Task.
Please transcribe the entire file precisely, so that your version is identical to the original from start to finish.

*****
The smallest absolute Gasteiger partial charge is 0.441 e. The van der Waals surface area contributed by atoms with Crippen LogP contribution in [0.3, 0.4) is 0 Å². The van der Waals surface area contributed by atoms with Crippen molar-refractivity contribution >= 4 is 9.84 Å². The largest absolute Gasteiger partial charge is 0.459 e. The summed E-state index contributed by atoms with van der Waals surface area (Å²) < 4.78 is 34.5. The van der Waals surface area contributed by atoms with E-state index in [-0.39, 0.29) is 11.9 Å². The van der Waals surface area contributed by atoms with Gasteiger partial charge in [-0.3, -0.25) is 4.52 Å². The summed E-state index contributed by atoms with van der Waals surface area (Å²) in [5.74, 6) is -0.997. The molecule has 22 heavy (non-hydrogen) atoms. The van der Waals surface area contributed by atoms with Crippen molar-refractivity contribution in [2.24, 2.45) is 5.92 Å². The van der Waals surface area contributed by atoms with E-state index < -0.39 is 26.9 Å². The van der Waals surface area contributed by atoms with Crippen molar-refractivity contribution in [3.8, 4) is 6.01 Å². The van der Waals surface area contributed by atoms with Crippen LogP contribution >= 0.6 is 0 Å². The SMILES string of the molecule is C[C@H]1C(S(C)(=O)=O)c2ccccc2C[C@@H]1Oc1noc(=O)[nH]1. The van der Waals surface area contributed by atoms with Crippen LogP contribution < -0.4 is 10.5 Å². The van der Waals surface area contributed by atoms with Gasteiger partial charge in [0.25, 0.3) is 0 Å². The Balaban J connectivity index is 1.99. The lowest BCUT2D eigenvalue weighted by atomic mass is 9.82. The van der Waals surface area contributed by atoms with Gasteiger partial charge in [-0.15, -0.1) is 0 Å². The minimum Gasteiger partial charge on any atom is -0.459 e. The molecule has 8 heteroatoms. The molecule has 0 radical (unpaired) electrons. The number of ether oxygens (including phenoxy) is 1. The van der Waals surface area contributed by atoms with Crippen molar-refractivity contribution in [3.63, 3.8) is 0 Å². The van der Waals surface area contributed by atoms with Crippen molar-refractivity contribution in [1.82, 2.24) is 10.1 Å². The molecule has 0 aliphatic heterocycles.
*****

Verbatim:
The smallest absolute Gasteiger partial charge is 0.441 e. The van der Waals surface area contributed by atoms with Crippen LogP contribution in [0.3, 0.4) is 0 Å². The van der Waals surface area contributed by atoms with Crippen molar-refractivity contribution >= 4 is 9.84 Å². The largest absolute Gasteiger partial charge is 0.459 e. The summed E-state index contributed by atoms with van der Waals surface area (Å²) < 4.78 is 34.5. The van der Waals surface area contributed by atoms with E-state index in [-0.39, 0.29) is 11.9 Å². The van der Waals surface area contributed by atoms with Gasteiger partial charge in [-0.3, -0.25) is 4.52 Å². The summed E-state index contributed by atoms with van der Waals surface area (Å²) in [5.74, 6) is -0.997. The molecule has 22 heavy (non-hydrogen) atoms. The van der Waals surface area contributed by atoms with Crippen molar-refractivity contribution in [2.24, 2.45) is 5.92 Å². The van der Waals surface area contributed by atoms with E-state index < -0.39 is 26.9 Å². The van der Waals surface area contributed by atoms with Crippen molar-refractivity contribution in [3.8, 4) is 6.01 Å². The van der Waals surface area contributed by atoms with Crippen LogP contribution >= 0.6 is 0 Å². The SMILES string of the molecule is C[C@H]1C(S(C)(=O)=O)c2ccccc2C[C@@H]1Oc1noc(=O)[nH]1. The van der Waals surface area contributed by atoms with Crippen LogP contribution < -0.4 is 10.5 Å². The van der Waals surface area contributed by atoms with Gasteiger partial charge in [0.25, 0.3) is 0 Å². The Balaban J connectivity index is 1.99. The lowest BCUT2D eigenvalue weighted by atomic mass is 9.82. The van der Waals surface area contributed by atoms with Gasteiger partial charge in [-0.15, -0.1) is 0 Å². The minimum Gasteiger partial charge on any atom is -0.459 e. The molecule has 8 heteroatoms. The molecule has 0 radical (unpaired) electrons. The number of ether oxygens (including phenoxy) is 1. The van der Waals surface area contributed by atoms with Crippen molar-refractivity contribution in [3.63, 3.8) is 0 Å². The van der Waals surface area contributed by atoms with Crippen molar-refractivity contribution in [1.82, 2.24) is 10.1 Å². The molecule has 0 aliphatic heterocycles.